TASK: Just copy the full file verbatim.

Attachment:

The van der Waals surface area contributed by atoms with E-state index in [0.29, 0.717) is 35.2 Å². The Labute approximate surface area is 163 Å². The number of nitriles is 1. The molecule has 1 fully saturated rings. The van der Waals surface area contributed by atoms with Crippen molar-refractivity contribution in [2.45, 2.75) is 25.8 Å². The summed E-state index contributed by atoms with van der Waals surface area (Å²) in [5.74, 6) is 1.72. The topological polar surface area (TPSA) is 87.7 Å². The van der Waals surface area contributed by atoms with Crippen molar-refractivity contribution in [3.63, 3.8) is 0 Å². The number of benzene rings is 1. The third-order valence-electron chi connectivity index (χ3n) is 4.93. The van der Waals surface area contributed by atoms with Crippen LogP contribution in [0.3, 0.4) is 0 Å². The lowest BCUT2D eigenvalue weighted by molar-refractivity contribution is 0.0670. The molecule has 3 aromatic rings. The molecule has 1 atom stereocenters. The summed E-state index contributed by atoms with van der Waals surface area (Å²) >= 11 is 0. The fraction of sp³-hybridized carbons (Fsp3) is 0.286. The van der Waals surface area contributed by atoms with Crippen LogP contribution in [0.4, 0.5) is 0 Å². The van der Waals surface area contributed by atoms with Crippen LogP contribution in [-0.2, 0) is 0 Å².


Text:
The van der Waals surface area contributed by atoms with E-state index in [0.29, 0.717) is 35.2 Å². The Labute approximate surface area is 163 Å². The number of nitriles is 1. The molecule has 1 fully saturated rings. The van der Waals surface area contributed by atoms with Crippen molar-refractivity contribution in [2.45, 2.75) is 25.8 Å². The summed E-state index contributed by atoms with van der Waals surface area (Å²) in [5.74, 6) is 1.72. The topological polar surface area (TPSA) is 87.7 Å². The van der Waals surface area contributed by atoms with Crippen molar-refractivity contribution in [3.63, 3.8) is 0 Å². The number of benzene rings is 1. The third-order valence-electron chi connectivity index (χ3n) is 4.93. The van der Waals surface area contributed by atoms with Crippen LogP contribution in [0.3, 0.4) is 0 Å². The lowest BCUT2D eigenvalue weighted by molar-refractivity contribution is 0.0670. The molecule has 3 aromatic rings. The molecule has 1 atom stereocenters. The summed E-state index contributed by atoms with van der Waals surface area (Å²) >= 11 is 0. The fraction of sp³-hybridized carbons (Fsp3) is 0.286. The van der Waals surface area contributed by atoms with Crippen LogP contribution in [0.4, 0.5) is 0 Å². The van der Waals surface area contributed by atoms with Crippen LogP contribution in [-0.2, 0) is 0 Å².